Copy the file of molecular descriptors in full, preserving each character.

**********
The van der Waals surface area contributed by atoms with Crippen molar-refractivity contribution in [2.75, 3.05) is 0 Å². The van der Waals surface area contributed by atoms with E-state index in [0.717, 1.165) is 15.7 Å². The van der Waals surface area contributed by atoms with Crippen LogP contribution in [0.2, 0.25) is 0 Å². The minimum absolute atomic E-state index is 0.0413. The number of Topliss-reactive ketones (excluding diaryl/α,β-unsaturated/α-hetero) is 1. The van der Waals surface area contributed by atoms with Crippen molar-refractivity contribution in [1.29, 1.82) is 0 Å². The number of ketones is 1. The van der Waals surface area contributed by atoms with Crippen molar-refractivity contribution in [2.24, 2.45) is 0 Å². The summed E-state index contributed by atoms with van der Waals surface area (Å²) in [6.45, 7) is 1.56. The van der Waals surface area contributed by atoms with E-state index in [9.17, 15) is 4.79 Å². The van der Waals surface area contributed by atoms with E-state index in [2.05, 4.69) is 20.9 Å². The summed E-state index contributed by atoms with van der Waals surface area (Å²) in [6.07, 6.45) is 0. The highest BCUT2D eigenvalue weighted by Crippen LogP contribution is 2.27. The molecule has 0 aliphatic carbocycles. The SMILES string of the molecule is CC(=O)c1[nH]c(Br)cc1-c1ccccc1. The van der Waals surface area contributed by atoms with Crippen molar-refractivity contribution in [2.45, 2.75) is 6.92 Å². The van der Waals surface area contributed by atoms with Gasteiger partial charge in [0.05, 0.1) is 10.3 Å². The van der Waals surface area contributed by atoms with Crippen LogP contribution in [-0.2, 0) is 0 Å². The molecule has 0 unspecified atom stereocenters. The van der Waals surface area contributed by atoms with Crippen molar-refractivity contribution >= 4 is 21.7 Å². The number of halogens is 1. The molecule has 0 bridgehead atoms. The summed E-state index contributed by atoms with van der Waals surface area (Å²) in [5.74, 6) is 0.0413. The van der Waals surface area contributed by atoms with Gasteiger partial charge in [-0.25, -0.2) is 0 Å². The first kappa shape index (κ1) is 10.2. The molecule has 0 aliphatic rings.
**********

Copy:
The van der Waals surface area contributed by atoms with Crippen molar-refractivity contribution in [2.75, 3.05) is 0 Å². The van der Waals surface area contributed by atoms with E-state index in [0.717, 1.165) is 15.7 Å². The van der Waals surface area contributed by atoms with Crippen LogP contribution in [0.2, 0.25) is 0 Å². The minimum absolute atomic E-state index is 0.0413. The number of Topliss-reactive ketones (excluding diaryl/α,β-unsaturated/α-hetero) is 1. The van der Waals surface area contributed by atoms with Crippen molar-refractivity contribution in [1.29, 1.82) is 0 Å². The number of ketones is 1. The van der Waals surface area contributed by atoms with Crippen molar-refractivity contribution in [2.24, 2.45) is 0 Å². The summed E-state index contributed by atoms with van der Waals surface area (Å²) in [6.45, 7) is 1.56. The van der Waals surface area contributed by atoms with E-state index in [9.17, 15) is 4.79 Å². The van der Waals surface area contributed by atoms with E-state index in [2.05, 4.69) is 20.9 Å². The summed E-state index contributed by atoms with van der Waals surface area (Å²) in [6.07, 6.45) is 0. The highest BCUT2D eigenvalue weighted by Crippen LogP contribution is 2.27. The molecule has 0 aliphatic carbocycles. The SMILES string of the molecule is CC(=O)c1[nH]c(Br)cc1-c1ccccc1. The van der Waals surface area contributed by atoms with Crippen molar-refractivity contribution in [2.45, 2.75) is 6.92 Å². The van der Waals surface area contributed by atoms with Gasteiger partial charge in [0.05, 0.1) is 10.3 Å². The van der Waals surface area contributed by atoms with Crippen LogP contribution in [-0.2, 0) is 0 Å². The molecule has 0 unspecified atom stereocenters. The van der Waals surface area contributed by atoms with Crippen molar-refractivity contribution >= 4 is 21.7 Å². The number of halogens is 1. The molecule has 0 bridgehead atoms. The summed E-state index contributed by atoms with van der Waals surface area (Å²) in [5.74, 6) is 0.0413. The van der Waals surface area contributed by atoms with Gasteiger partial charge in [-0.25, -0.2) is 0 Å². The first kappa shape index (κ1) is 10.2. The molecule has 0 aliphatic rings.